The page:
I awake on the third day feeling the aches and strains from the previous two. My pack seems bulkier as I heave it onto my back and my legs feel heavy. There’s dense cloud cover overhead and the cool air is a welcome change.

Today’s route takes us almost entirely under canopy cover, first winding its way south through dense, young woodland, still heavy with dew, before turning west into Valle de Los Perros and opening up into much taller lenga forest. Ahead of us lies the wildest and most remote part of the circuit. Aside from our own footsteps, drumming woodpeckers and the fast-flowing waters of the Rio de los Perros are the only things our ears can pick out.

 
Paine Circuit Guide Paine Circuit Guide
 

Day 4: Campamento Los Perros to Campamento Paso
12km – 5hrs (680m ascent, 800m decent)

 

The distance between Los Perros and Paso campsites isn’t very far, but in order to reach Campamento Paso we must cross Paso John Garner. At 1,241m, it’s the highest point on the Paine Circuit and also the most exposed. But crossing the pass from east to west, as we are, trekkers are rewarded with their first astonishing views of Grey Glacier, vast and ancient.

 

We chase our shadows up through the thin early-morning mist to the top of the pass. By the time we reach its crest the weather has turned and the strong winds and snow leave us little choice but to press on and find shelter on the other side. In the past I’ve shied away from using trekking poles, but I’d strongly recommend them for the Paine Circuit. They proved invaluable on several occasions, no more so than when zigzagging down the slippery western side of Paso John Garner.

 

After emerging from a lush evergreen forest of coigüe we stop for lunch at a clearing with expansive views of Grey Glacier. At over 30m high and 28km long the glacier makes up part of the Southern Patagonia Ice Field, the second largest of its kind in the world and a remnant of the last ice age. This thought is still tumbling around my head later that evening. Since that ice age ended, some 12,000 years ago, almost all of human history has played out around it; civilisations have risen and fallen as it has slowly carved its way south. Not only is Grey Glacier vast in the space it occupies, but it embodies an expanse of time too, stretching almost endlessly into the past.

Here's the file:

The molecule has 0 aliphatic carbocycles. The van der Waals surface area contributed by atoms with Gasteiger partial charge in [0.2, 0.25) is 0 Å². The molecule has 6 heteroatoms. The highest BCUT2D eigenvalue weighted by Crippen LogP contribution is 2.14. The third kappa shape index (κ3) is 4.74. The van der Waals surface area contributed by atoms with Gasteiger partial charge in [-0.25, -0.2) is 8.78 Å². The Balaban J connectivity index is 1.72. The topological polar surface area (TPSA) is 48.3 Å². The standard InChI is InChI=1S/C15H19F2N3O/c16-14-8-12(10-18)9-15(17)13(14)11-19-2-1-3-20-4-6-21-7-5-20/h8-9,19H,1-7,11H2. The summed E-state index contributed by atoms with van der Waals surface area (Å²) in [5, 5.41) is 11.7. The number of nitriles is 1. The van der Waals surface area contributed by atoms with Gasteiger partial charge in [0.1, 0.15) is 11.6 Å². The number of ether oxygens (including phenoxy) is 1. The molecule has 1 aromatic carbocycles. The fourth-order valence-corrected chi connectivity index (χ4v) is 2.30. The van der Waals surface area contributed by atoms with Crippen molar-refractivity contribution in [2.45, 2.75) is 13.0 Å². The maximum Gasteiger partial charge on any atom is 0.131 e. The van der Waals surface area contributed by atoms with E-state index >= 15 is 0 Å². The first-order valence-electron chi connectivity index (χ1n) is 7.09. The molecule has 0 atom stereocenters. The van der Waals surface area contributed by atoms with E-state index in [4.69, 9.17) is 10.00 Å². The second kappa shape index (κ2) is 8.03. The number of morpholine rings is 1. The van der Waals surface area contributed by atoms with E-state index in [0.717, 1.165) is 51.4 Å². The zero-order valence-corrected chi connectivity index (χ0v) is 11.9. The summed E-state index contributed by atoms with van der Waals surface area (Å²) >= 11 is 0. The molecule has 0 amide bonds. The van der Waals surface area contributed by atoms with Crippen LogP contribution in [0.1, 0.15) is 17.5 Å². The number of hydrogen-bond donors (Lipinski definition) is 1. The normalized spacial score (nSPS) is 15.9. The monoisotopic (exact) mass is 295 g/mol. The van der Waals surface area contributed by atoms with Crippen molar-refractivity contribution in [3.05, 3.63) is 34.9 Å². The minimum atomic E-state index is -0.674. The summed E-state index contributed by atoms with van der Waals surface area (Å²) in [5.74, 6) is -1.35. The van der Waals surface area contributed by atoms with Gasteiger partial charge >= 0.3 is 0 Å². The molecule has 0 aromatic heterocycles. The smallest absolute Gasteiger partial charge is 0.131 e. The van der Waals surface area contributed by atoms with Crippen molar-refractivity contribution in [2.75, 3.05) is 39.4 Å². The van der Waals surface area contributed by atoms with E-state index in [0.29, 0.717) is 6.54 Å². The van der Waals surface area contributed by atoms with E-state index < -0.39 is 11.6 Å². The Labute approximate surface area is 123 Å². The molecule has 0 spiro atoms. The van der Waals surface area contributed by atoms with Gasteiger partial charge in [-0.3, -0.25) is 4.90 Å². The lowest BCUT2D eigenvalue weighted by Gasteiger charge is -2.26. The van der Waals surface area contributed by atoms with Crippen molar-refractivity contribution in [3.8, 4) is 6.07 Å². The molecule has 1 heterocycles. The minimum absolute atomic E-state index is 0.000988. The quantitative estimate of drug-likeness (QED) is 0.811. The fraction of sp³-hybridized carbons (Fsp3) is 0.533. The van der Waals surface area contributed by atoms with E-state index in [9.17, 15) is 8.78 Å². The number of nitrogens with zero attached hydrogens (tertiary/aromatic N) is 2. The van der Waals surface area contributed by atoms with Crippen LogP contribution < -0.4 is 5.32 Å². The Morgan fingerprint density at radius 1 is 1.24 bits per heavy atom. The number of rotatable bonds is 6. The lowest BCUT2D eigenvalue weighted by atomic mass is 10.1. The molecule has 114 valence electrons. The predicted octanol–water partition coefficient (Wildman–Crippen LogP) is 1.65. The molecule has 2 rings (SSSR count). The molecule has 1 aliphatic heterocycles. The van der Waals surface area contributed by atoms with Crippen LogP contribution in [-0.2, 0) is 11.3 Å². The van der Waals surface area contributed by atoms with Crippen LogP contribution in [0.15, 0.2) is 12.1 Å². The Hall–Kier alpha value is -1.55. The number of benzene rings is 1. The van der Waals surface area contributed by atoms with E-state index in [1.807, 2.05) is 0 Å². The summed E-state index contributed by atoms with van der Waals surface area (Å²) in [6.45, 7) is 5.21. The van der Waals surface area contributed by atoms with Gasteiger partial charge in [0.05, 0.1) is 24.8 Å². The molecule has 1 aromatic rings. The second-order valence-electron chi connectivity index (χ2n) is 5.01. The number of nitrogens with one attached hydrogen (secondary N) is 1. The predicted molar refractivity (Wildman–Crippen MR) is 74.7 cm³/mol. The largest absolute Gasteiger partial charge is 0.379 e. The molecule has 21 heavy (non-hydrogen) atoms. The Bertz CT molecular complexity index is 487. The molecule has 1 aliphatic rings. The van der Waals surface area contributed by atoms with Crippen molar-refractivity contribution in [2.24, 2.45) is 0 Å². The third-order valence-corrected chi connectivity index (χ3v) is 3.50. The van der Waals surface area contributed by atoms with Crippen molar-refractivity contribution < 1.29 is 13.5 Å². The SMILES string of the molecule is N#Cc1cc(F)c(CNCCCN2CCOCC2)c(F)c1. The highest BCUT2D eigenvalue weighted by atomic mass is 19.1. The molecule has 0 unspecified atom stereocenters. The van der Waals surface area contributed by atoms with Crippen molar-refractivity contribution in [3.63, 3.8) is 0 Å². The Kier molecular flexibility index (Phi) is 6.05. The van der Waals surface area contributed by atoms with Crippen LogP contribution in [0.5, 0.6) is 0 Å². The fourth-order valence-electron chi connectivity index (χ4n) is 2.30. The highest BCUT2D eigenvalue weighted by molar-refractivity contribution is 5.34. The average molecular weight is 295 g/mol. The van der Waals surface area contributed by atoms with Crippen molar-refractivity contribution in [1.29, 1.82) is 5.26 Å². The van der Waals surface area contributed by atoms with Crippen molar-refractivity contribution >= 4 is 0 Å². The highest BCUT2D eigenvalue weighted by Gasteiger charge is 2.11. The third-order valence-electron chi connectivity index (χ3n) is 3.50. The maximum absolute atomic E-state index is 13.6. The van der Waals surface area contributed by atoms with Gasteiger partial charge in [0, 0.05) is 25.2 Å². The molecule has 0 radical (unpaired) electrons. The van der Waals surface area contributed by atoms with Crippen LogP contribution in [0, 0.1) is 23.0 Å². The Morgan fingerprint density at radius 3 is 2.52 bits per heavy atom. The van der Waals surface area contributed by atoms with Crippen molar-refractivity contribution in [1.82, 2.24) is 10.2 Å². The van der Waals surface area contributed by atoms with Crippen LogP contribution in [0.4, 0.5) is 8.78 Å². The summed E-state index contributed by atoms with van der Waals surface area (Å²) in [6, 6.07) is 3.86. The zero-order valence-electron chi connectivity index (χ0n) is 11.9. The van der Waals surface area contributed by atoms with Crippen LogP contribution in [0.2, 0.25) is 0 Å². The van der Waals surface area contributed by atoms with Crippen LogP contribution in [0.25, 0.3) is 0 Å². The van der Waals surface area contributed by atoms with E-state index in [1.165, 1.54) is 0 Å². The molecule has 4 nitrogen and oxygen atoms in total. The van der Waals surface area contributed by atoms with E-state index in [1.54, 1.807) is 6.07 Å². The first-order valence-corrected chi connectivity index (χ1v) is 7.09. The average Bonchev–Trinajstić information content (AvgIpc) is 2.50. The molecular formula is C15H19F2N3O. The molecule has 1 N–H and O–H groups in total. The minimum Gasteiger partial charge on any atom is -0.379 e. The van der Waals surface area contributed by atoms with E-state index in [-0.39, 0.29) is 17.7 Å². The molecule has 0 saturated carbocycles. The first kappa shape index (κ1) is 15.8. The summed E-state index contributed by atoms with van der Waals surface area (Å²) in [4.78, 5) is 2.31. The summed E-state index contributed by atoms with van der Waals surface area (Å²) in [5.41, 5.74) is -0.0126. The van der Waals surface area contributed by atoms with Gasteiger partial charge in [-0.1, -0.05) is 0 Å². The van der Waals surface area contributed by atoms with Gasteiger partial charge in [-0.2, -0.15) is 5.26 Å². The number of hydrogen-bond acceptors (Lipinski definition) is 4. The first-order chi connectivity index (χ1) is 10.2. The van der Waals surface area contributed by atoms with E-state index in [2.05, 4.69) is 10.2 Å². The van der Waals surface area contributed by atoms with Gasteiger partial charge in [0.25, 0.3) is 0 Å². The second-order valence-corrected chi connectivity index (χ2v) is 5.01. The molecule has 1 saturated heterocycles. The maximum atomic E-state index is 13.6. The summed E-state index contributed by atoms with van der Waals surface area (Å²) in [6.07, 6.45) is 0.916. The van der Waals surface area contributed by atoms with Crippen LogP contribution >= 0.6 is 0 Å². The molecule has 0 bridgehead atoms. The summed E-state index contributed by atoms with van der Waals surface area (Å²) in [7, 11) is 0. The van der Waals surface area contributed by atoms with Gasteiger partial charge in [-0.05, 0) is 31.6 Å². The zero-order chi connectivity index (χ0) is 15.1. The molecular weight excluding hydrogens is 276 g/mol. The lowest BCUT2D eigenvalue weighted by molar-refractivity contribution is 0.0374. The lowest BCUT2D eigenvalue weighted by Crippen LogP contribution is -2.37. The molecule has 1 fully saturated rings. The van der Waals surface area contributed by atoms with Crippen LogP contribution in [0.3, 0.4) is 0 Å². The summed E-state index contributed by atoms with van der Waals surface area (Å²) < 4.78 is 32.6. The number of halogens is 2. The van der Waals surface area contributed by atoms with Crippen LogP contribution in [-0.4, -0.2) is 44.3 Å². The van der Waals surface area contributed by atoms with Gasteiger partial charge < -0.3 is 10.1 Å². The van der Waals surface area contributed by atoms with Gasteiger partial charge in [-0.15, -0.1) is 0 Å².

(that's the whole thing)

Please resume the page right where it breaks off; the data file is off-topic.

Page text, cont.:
Day 5: Campamento Paso to Grey Glacier
10km – 31/2 hrs

The highlight of the fifth day comes in the form of two long wooden footbridges, strung across deep gorges. Bringing to mind a scene from Indiana Jones, they aren’t crossings for those with a fear of heights, but add an exciting element to the already incredible setting. With the soaring jagged peaks of the Cordón Olguin mountain range to our left, and the icy crevasses of Grey Glacier to our right, we walk through rocky woodland, halfway between the sky and prehistory.

Day 6: Grey Glacier to Lago Pehoe
11km – 4hrs

A short while out of camp the trees thin into an open hillside and we find ourselves passing through a graveyard of dead trees, left blackened and burnt by fire. On several occasions since the 1980s, trekkers have lit open campfires that – with the help of the strong Patagonian winds – have left large swathes of the Park’s woodland burnt and charred. As a result, open fires are now banned throughout the park and camping is only permitted in the designated campsites.

Day 7: Lago Pehoe to Valle de Frances
21km – 7hrs

We make the 7km to Campamento Italiano in good time, our legs very much worn-in after a week on the trail. This first section of the day skirts the small Lago Skottsberg before cutting northwards. The terrain is relatively flat, and is made up of a combination of gravel paths and duckboards. We set up our tent, take in some food, and leave our big packs behind for the middle leg of the W route: the ascent to the cwm at the head of Valle del Francés. Whilst the Valle can be considered a side trip, and the Paine Circuit can technically be completed without it, it would be criminal to skip it. Around a four-hour round trip, the valley offers unbeatable panoramas of the back side of the Cuernos Del Paine to the east, that curve around and merge into the head of the valley wall that ends in the colossal Paine Grande. Looking south, the aquamarine waters of the Lago Nordenkjöld glimmer in the afternoon sun. We are in a cathedral of rock, dwarfed by its size, humbled by its spectacle.